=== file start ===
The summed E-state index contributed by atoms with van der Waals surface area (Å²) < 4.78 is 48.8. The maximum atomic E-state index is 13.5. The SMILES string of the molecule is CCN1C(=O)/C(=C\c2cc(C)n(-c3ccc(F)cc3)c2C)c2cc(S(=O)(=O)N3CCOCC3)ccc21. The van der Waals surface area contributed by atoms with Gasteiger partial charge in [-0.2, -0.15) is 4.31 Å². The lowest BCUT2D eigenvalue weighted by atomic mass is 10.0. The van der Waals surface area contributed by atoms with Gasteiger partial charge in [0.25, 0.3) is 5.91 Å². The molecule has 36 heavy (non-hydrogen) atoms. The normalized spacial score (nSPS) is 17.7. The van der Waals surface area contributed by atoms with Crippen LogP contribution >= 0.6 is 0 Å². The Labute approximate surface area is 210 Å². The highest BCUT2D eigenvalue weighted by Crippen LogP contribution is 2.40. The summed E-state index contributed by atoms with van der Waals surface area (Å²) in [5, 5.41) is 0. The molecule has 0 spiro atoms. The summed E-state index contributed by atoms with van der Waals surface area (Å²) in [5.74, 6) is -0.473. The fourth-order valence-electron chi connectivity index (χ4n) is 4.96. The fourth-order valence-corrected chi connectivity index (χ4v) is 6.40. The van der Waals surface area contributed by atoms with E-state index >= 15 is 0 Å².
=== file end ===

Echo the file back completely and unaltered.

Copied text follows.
The summed E-state index contributed by atoms with van der Waals surface area (Å²) < 4.78 is 48.8. The maximum atomic E-state index is 13.5. The SMILES string of the molecule is CCN1C(=O)/C(=C\c2cc(C)n(-c3ccc(F)cc3)c2C)c2cc(S(=O)(=O)N3CCOCC3)ccc21. The van der Waals surface area contributed by atoms with Gasteiger partial charge in [-0.2, -0.15) is 4.31 Å². The lowest BCUT2D eigenvalue weighted by atomic mass is 10.0. The van der Waals surface area contributed by atoms with Gasteiger partial charge in [0.25, 0.3) is 5.91 Å². The molecule has 36 heavy (non-hydrogen) atoms. The normalized spacial score (nSPS) is 17.7. The van der Waals surface area contributed by atoms with Crippen LogP contribution >= 0.6 is 0 Å². The Labute approximate surface area is 210 Å². The highest BCUT2D eigenvalue weighted by Crippen LogP contribution is 2.40. The summed E-state index contributed by atoms with van der Waals surface area (Å²) in [5, 5.41) is 0. The molecule has 0 spiro atoms. The summed E-state index contributed by atoms with van der Waals surface area (Å²) in [5.74, 6) is -0.473. The fourth-order valence-electron chi connectivity index (χ4n) is 4.96. The fourth-order valence-corrected chi connectivity index (χ4v) is 6.40. The van der Waals surface area contributed by atoms with E-state index >= 15 is 0 Å².